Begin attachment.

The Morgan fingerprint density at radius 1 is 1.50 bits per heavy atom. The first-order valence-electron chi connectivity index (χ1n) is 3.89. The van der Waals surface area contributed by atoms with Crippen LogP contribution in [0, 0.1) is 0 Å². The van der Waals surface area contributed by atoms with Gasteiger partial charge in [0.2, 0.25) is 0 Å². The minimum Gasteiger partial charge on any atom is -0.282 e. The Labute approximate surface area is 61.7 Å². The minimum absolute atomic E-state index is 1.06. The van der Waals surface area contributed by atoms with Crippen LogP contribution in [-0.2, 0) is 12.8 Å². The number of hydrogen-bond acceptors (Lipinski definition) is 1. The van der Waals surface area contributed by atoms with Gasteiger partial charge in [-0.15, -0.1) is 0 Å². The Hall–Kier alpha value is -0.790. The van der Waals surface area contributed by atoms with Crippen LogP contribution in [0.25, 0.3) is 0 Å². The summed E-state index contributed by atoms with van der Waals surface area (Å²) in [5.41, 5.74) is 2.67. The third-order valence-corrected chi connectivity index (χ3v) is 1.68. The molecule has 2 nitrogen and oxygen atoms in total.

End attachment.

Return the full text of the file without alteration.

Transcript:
The Morgan fingerprint density at radius 1 is 1.50 bits per heavy atom. The first-order valence-electron chi connectivity index (χ1n) is 3.89. The van der Waals surface area contributed by atoms with Crippen LogP contribution in [0, 0.1) is 0 Å². The van der Waals surface area contributed by atoms with Gasteiger partial charge in [0.2, 0.25) is 0 Å². The minimum Gasteiger partial charge on any atom is -0.282 e. The Labute approximate surface area is 61.7 Å². The minimum absolute atomic E-state index is 1.06. The van der Waals surface area contributed by atoms with Crippen LogP contribution in [-0.2, 0) is 12.8 Å². The number of hydrogen-bond acceptors (Lipinski definition) is 1. The van der Waals surface area contributed by atoms with Gasteiger partial charge in [-0.15, -0.1) is 0 Å². The Hall–Kier alpha value is -0.790. The van der Waals surface area contributed by atoms with Crippen LogP contribution in [0.25, 0.3) is 0 Å². The summed E-state index contributed by atoms with van der Waals surface area (Å²) in [5.41, 5.74) is 2.67. The third-order valence-corrected chi connectivity index (χ3v) is 1.68. The molecule has 2 nitrogen and oxygen atoms in total.